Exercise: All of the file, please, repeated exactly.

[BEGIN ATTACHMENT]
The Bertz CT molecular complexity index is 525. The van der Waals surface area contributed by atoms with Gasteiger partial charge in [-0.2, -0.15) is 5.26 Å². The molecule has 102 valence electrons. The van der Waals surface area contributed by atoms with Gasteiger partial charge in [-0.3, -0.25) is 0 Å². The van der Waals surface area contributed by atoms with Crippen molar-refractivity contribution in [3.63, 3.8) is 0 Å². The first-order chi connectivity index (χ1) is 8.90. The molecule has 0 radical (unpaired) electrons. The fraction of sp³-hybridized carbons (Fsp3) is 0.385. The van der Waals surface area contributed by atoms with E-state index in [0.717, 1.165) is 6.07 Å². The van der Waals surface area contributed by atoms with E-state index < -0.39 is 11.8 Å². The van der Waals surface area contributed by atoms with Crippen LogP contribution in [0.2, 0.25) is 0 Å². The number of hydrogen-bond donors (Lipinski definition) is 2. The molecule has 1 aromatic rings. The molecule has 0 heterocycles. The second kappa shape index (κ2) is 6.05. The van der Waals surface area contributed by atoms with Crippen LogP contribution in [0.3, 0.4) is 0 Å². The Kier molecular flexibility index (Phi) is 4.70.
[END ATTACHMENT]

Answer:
The Bertz CT molecular complexity index is 525. The van der Waals surface area contributed by atoms with Gasteiger partial charge in [-0.2, -0.15) is 5.26 Å². The molecule has 102 valence electrons. The van der Waals surface area contributed by atoms with Gasteiger partial charge in [-0.3, -0.25) is 0 Å². The van der Waals surface area contributed by atoms with Crippen molar-refractivity contribution in [3.63, 3.8) is 0 Å². The first-order chi connectivity index (χ1) is 8.90. The molecule has 0 radical (unpaired) electrons. The fraction of sp³-hybridized carbons (Fsp3) is 0.385. The van der Waals surface area contributed by atoms with E-state index in [0.717, 1.165) is 6.07 Å². The van der Waals surface area contributed by atoms with E-state index < -0.39 is 11.8 Å². The van der Waals surface area contributed by atoms with Crippen LogP contribution in [0.2, 0.25) is 0 Å². The number of hydrogen-bond donors (Lipinski definition) is 2. The molecule has 1 aromatic rings. The molecule has 0 heterocycles. The second kappa shape index (κ2) is 6.05. The van der Waals surface area contributed by atoms with Crippen LogP contribution in [0.3, 0.4) is 0 Å². The Kier molecular flexibility index (Phi) is 4.70.